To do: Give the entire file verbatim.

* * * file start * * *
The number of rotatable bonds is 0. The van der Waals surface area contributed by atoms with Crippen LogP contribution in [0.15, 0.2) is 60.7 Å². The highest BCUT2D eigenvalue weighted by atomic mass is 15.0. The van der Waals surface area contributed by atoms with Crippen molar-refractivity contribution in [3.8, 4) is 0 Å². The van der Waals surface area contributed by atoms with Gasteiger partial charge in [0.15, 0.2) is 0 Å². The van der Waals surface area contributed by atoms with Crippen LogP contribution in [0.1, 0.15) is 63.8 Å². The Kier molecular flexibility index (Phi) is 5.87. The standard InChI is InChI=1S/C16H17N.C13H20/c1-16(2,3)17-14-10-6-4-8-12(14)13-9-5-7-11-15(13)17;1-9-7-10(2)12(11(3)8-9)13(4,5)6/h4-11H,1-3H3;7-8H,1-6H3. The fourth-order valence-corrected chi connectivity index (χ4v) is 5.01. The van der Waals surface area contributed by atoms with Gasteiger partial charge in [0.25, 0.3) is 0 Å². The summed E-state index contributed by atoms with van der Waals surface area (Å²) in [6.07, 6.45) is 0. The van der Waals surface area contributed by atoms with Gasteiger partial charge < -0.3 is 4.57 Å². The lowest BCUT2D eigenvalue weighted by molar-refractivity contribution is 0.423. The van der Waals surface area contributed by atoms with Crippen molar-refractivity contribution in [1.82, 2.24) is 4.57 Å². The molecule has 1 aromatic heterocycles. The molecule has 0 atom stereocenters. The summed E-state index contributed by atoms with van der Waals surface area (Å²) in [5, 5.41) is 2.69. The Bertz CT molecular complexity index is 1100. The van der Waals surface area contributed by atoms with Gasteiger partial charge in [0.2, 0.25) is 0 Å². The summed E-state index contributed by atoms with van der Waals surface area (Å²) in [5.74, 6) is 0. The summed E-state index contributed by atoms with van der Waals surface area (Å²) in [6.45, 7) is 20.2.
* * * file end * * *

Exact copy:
The number of rotatable bonds is 0. The van der Waals surface area contributed by atoms with Crippen LogP contribution in [0.15, 0.2) is 60.7 Å². The highest BCUT2D eigenvalue weighted by atomic mass is 15.0. The van der Waals surface area contributed by atoms with Crippen molar-refractivity contribution in [3.8, 4) is 0 Å². The van der Waals surface area contributed by atoms with Gasteiger partial charge in [0.15, 0.2) is 0 Å². The van der Waals surface area contributed by atoms with Crippen LogP contribution in [0.1, 0.15) is 63.8 Å². The Kier molecular flexibility index (Phi) is 5.87. The standard InChI is InChI=1S/C16H17N.C13H20/c1-16(2,3)17-14-10-6-4-8-12(14)13-9-5-7-11-15(13)17;1-9-7-10(2)12(11(3)8-9)13(4,5)6/h4-11H,1-3H3;7-8H,1-6H3. The fourth-order valence-corrected chi connectivity index (χ4v) is 5.01. The van der Waals surface area contributed by atoms with Gasteiger partial charge in [0.25, 0.3) is 0 Å². The summed E-state index contributed by atoms with van der Waals surface area (Å²) in [6.07, 6.45) is 0. The van der Waals surface area contributed by atoms with Gasteiger partial charge < -0.3 is 4.57 Å². The lowest BCUT2D eigenvalue weighted by molar-refractivity contribution is 0.423. The van der Waals surface area contributed by atoms with Crippen molar-refractivity contribution in [1.82, 2.24) is 4.57 Å². The molecule has 1 aromatic heterocycles. The molecule has 0 atom stereocenters. The summed E-state index contributed by atoms with van der Waals surface area (Å²) in [5, 5.41) is 2.69. The Bertz CT molecular complexity index is 1100. The van der Waals surface area contributed by atoms with Gasteiger partial charge in [0.2, 0.25) is 0 Å². The summed E-state index contributed by atoms with van der Waals surface area (Å²) in [5.74, 6) is 0. The summed E-state index contributed by atoms with van der Waals surface area (Å²) in [6.45, 7) is 20.2.